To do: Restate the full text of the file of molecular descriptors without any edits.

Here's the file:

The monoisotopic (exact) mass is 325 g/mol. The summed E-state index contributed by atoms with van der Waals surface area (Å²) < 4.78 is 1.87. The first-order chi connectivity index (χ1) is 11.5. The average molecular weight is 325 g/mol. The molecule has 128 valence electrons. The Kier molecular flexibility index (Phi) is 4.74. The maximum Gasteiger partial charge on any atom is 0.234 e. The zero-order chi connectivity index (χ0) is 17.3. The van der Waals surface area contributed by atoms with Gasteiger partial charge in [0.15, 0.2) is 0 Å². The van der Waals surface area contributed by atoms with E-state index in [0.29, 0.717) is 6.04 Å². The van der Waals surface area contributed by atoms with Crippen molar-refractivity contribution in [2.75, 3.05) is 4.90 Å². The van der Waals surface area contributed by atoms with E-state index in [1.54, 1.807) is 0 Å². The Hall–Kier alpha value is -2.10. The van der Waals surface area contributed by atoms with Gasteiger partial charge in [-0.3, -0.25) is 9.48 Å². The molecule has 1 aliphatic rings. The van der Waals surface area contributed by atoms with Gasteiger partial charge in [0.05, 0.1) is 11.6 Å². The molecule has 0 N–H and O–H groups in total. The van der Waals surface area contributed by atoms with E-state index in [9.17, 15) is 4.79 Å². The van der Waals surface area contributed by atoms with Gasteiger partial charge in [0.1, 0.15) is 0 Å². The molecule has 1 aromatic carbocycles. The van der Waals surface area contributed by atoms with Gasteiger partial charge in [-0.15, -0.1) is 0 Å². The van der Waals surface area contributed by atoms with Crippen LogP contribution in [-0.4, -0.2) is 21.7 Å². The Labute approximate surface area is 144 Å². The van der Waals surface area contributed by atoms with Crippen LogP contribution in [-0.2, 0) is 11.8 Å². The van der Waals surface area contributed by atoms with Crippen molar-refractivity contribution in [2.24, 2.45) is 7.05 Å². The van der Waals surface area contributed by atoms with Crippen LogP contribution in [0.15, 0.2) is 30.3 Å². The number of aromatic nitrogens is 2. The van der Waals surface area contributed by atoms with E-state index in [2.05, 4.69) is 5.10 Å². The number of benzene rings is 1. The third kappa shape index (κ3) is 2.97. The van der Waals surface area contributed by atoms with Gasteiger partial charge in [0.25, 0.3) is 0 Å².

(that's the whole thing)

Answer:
The monoisotopic (exact) mass is 325 g/mol. The summed E-state index contributed by atoms with van der Waals surface area (Å²) < 4.78 is 1.87. The first-order chi connectivity index (χ1) is 11.5. The average molecular weight is 325 g/mol. The molecule has 128 valence electrons. The Kier molecular flexibility index (Phi) is 4.74. The maximum Gasteiger partial charge on any atom is 0.234 e. The zero-order chi connectivity index (χ0) is 17.3. The van der Waals surface area contributed by atoms with Gasteiger partial charge in [0.15, 0.2) is 0 Å². The van der Waals surface area contributed by atoms with E-state index in [0.29, 0.717) is 6.04 Å². The van der Waals surface area contributed by atoms with Crippen molar-refractivity contribution in [2.75, 3.05) is 4.90 Å². The van der Waals surface area contributed by atoms with E-state index in [1.54, 1.807) is 0 Å². The Hall–Kier alpha value is -2.10. The van der Waals surface area contributed by atoms with Gasteiger partial charge in [-0.3, -0.25) is 9.48 Å². The molecule has 1 aliphatic rings. The van der Waals surface area contributed by atoms with Gasteiger partial charge in [0.05, 0.1) is 11.6 Å². The molecule has 0 N–H and O–H groups in total. The van der Waals surface area contributed by atoms with E-state index in [9.17, 15) is 4.79 Å². The van der Waals surface area contributed by atoms with Gasteiger partial charge in [0.1, 0.15) is 0 Å². The molecule has 1 aromatic carbocycles. The van der Waals surface area contributed by atoms with Gasteiger partial charge in [-0.15, -0.1) is 0 Å². The van der Waals surface area contributed by atoms with Crippen LogP contribution in [-0.4, -0.2) is 21.7 Å². The Labute approximate surface area is 144 Å². The van der Waals surface area contributed by atoms with Crippen LogP contribution in [-0.2, 0) is 11.8 Å². The van der Waals surface area contributed by atoms with Crippen molar-refractivity contribution in [2.24, 2.45) is 7.05 Å². The van der Waals surface area contributed by atoms with Crippen LogP contribution in [0.15, 0.2) is 30.3 Å². The number of aromatic nitrogens is 2. The van der Waals surface area contributed by atoms with E-state index in [2.05, 4.69) is 5.10 Å². The number of benzene rings is 1. The third kappa shape index (κ3) is 2.97. The van der Waals surface area contributed by atoms with Gasteiger partial charge in [0.25, 0.3) is 0 Å².